Right before our discussion, a hair/makeup person offered to trim the scruff that's on the back of my neck. I laughed and said, "Who's gonna be looking at the back of my neck." And then I saw this photo.
In the early days of the first Internet boom, I showed up at Ev Williams' office to take him out to lunch. When I opened the door, I found Ev behind a stack of books on coding everything from Java to HTML. By that time, Evan was the last employee at Blogger, a company that was both at forefront of the blogging revolution, and on the edge of its own demise. Evan wasn't one of the engineers who created [this version] of the service. They were all gone by then. So every time something on the site would break, Ev would basically have to read through a few chapters of Coding for Dummies to figure out how to fix it. Within a few months, Google had acquired Blogger, Evan went on to launch Twitter and Medium, and the rest is history (in progress).
At the Near Future Summit, I moderated a discussion with Evan and Arianna Huffington. The three of us represented a gathering of some of the web's old-school publishers (66% of whom were quite successful).
To examine the near future of media, I wanted to take Evan and Arianna back to those early days of the Internet and try to figure out what we got right and in which areas the Internet revolution needs a little revolutionizing.
To be sure, we've made a ton of progress, and the ability for a single post by an unknown writer can still go viral and have an impact. But there have been setbacks in recent years, especially as we've moved from the open web, to the mobile internet where a few platforms -- Facebook, Apple, SnapChat -- are dominating the eyeball acquisition game, and are inviting news outlets to publish directly to their platforms. When I asked Arianna what she would do differently if she launched The Huffington Post today, she said, "I wouldn't have a website." And that makes sense for the consumer of the content. But it represents a challenge for its producers. Between creating multiple formats and the near imperative to have an App, the indie publisher is quickly being priced out of the system. It's just too expensive to compete with the big publishers.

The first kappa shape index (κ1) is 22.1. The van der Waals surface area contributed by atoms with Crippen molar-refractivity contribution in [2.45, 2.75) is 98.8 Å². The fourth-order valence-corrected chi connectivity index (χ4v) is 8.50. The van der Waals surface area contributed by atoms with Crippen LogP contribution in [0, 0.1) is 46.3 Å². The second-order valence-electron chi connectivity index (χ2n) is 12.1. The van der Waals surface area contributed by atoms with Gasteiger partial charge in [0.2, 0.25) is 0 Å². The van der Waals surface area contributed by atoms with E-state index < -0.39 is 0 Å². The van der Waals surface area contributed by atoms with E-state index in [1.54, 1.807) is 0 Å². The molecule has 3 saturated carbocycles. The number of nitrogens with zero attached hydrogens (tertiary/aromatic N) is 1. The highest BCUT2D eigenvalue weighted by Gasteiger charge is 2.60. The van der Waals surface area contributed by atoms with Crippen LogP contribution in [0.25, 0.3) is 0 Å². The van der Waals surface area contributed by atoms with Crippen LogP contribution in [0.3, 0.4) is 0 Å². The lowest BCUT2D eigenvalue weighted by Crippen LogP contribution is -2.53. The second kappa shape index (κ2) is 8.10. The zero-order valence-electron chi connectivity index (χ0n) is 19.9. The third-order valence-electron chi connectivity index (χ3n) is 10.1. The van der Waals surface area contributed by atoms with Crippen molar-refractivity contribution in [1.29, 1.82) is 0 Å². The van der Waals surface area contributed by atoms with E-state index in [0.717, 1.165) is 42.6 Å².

Another challenge we discussed is the deficit of investigative reporting, especially at the local level. When Spotlight won the best picture Oscar, we all celebrated the powerful impact that investigative reporters can have on a community. While we often criticize the media, good reporters provide an irreplaceable layer of protection. But because of economic shifts in the news business, those local investigative reporters are in dangerously short supply; in other words, it's a good time to be in the corruption business.
We concluded our discussion by talking about the other side of the news business. The readers who are constantly overwhelmed by a deluge of incoming data and what seems to be a cultural obsession with being awake and online all the time. Evan compared the temptation to look at our screens with the temptation to eat processed food. "We have many multi-billion dollar corporations shooting Cheetos into your bedroom at night, using every technology available to overwhelm you with cheap calories and put them right in front of your face. And we don't yet have the consciousness to say, 'Actually, even though my base instinct is to grab that, I know better.'"
Arianna connected the seeming pride many of us seem to take in always being awake and online to her current passion: The Sleep Revolution. You'll be hearing a lot more about that as she spreads the word about the need for quality sleep, and the many ways downtime can wildly increase your effectiveness when you're on the job. It's true for professional athletes and it's true for techies. As Arianna explained: "Anyone who is part of the creation of this new ecosystem -- they're very careful not to get high on their own supply. They know the intention of consuming more and more of people's lives is not a bug of the system, it's a feature."
It was a great conversation about the state of new media, the role of the indie publisher, and the need for all of us to occasionally chill out (and lay off the Cheetos).
This post first appeared on Medium.